Life: Job Hunting – How to Save Your Sanity in 5 Easy Steps

Two weeks ago I sadly had to leave my job, and after lamenting for 24 hours I realised that I’d have to find a new one and quick sharp. After graduating in 2010, I applied for internships for 5 months before getting something, and when I decided to move on to another position it took another 6 months. 

Needless to say, the thought of job hunting again therefore terrified me. I’ve since managed to get a fab new position in just a week, and after almost an entire year of searching and successfully getting a few opportunities in between, I wanted to share some of the things I’ve learnt in the hope that it’ll maybe help some people realise that job hunting isn’t always soul destroying, but there will always be a positive outcome if you persevere!

You don’t always notice your own
mistakes on your CV

1) Please God read through your CV and then get someone else to check it!
In fact, get a whole heap of people to read through it. There’s bound to be a word missing, a spelling mistake, or a layout tweak that could improve it. 

2) It’s not about what you know…
It really does help to know people who could put a word in for you or find out about potential positions in their companies. Think about friends, relatives, colleagues, friends of friends, neighbours, people on Facebook you never talk to. Somebody somewhere is bound to know someone vaguely related to the industry you want to get into so forget pride, just ask!

3) Use your imagination.
Don’t just rely on Guardian Jobs and Prospects for finding positions as every single person searching for a job will be using those same websites. Of course they are helpful, but try and find sites that recruit specifically for the industry you’re looking for. This can be as simple as typing ‘Marketing jobs‘ into Google to find (you guessed it) Marketing jobs.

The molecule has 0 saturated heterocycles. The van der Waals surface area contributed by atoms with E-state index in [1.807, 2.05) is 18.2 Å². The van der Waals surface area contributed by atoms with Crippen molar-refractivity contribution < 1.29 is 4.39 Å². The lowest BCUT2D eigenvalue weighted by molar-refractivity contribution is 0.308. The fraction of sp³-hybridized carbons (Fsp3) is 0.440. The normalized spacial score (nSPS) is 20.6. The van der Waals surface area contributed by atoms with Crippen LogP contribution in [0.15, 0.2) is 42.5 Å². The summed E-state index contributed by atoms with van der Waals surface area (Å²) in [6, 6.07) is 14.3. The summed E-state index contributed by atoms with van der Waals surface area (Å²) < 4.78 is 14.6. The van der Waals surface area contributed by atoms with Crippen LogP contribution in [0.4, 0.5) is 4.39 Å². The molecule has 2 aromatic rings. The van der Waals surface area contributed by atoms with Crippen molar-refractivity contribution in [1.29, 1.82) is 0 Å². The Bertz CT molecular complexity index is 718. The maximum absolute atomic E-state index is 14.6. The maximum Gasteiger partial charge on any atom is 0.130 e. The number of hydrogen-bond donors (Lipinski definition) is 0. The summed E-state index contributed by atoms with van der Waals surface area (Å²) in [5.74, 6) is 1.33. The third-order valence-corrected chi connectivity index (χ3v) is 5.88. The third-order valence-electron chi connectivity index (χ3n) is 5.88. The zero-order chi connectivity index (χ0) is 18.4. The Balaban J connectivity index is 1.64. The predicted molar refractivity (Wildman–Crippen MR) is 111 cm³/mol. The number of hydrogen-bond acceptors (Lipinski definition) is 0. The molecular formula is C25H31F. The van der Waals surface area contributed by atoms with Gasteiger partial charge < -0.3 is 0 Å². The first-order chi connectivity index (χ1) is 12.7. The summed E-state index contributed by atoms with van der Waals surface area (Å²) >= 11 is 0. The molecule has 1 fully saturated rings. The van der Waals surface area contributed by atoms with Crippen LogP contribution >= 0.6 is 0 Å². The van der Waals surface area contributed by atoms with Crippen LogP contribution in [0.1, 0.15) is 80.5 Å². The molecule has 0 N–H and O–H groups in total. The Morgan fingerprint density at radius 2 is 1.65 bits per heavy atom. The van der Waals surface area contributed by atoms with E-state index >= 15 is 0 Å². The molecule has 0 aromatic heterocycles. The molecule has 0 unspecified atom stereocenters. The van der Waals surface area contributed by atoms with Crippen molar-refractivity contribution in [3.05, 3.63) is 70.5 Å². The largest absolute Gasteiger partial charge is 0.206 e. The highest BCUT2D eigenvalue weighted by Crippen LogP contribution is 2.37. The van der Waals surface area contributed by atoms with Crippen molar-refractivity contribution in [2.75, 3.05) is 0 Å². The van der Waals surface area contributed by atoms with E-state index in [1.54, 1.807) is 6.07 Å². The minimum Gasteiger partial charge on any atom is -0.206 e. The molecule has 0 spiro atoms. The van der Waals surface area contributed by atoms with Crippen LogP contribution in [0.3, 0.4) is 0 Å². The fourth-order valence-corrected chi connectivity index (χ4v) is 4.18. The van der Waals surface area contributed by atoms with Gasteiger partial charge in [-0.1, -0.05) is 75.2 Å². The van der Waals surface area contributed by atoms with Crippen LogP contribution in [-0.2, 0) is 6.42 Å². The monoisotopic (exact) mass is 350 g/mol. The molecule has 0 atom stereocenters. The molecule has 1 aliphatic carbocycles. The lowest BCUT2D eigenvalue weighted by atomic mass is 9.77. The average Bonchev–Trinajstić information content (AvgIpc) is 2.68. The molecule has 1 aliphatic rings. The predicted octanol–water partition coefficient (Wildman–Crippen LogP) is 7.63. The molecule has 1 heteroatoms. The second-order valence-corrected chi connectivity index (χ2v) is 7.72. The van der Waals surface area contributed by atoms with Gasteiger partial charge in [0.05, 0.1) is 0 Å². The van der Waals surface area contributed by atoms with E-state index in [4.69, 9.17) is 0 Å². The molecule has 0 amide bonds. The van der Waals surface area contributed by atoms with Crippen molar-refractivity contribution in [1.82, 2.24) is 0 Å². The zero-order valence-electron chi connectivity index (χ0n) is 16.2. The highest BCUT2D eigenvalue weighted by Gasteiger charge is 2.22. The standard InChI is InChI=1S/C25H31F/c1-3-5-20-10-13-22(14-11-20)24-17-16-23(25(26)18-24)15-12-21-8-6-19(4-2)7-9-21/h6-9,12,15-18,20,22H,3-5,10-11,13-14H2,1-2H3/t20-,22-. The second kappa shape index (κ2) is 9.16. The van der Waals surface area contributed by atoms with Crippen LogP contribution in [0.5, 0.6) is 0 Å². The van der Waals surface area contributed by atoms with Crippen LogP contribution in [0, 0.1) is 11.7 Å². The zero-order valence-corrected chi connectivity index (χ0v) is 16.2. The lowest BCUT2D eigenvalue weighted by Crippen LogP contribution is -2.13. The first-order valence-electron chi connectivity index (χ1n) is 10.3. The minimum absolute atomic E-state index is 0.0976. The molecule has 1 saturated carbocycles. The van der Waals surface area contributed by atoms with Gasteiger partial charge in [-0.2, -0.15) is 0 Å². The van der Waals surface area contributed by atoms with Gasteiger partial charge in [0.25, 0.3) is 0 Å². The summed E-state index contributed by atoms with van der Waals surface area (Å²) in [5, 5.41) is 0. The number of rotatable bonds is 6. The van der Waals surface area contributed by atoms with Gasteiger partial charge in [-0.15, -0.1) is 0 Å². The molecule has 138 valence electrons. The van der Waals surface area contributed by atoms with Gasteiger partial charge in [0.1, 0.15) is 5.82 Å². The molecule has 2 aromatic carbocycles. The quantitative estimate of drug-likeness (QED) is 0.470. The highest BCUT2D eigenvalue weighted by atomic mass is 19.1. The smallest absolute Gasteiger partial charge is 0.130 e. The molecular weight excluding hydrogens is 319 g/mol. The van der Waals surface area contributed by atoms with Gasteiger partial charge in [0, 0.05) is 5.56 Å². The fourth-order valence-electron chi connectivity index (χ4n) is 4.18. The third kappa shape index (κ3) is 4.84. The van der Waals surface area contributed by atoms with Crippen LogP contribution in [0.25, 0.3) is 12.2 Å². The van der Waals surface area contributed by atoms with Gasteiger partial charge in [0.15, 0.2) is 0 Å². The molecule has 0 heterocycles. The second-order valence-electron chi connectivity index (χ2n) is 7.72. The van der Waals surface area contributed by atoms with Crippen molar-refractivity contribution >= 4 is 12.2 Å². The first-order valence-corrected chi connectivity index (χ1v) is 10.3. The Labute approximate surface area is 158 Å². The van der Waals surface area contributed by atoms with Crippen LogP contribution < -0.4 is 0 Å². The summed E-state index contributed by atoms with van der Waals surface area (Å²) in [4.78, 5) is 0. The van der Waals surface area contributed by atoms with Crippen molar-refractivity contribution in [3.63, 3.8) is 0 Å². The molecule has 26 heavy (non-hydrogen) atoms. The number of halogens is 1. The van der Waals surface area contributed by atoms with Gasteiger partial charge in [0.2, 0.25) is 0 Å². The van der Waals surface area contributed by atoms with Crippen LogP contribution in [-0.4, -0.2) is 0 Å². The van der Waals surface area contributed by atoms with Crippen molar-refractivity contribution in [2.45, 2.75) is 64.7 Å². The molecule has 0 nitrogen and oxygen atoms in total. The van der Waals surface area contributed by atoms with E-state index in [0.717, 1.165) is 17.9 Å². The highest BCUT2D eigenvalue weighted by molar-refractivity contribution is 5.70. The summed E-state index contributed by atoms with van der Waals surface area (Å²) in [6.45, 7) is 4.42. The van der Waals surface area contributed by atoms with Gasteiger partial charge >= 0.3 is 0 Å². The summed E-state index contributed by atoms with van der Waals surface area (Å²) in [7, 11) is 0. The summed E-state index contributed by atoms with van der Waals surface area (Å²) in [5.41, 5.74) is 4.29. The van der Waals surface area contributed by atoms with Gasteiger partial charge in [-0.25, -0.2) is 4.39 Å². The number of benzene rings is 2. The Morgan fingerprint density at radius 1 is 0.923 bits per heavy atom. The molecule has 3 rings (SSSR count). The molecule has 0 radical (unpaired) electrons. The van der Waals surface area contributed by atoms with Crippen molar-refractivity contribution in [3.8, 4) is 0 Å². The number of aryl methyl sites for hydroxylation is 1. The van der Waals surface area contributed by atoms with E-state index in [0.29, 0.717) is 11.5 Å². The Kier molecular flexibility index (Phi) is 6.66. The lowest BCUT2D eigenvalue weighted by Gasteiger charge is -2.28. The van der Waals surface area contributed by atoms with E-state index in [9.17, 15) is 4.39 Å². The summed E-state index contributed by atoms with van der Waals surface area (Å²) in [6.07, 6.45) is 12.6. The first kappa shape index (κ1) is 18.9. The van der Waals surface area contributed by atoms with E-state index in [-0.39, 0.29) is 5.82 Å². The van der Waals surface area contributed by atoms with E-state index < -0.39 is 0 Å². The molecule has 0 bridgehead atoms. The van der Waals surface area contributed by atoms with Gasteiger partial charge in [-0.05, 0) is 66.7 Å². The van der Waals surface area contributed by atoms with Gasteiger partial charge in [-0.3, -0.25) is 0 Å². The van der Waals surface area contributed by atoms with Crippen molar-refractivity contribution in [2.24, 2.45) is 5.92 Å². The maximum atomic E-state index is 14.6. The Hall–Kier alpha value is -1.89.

4) Use social media!
It’s not just for reading about Kim Kardashian’s divorce or spying on your ex. Social media is a brilliant way of finding out about vacancies and interacting with companies and brands in a less formal setting. Why not tweet the CEO of that company you’re dying to work for? It’s only 140 characters, what could go wrong?!

5) Dedicate time to your search.
Finding a job doesn’t just happen. You have to be on the ball, checking sites everyday if not 10 times a day. Sign up for email bulletins and tailor your CV and cover letter for every single application. Being methodical really does help. I set up a folder in my email account specifically for correspondence regarding to jobs, and had a list of companies I’d contacted and who I intended to contact. I know people who put together Excel spreadsheets for the task! It may seem like a huge pain in the behind, but it allows you to keep a tab on things and refrain from wasting your time on repeat applications.

Good luck to anyone job hunting!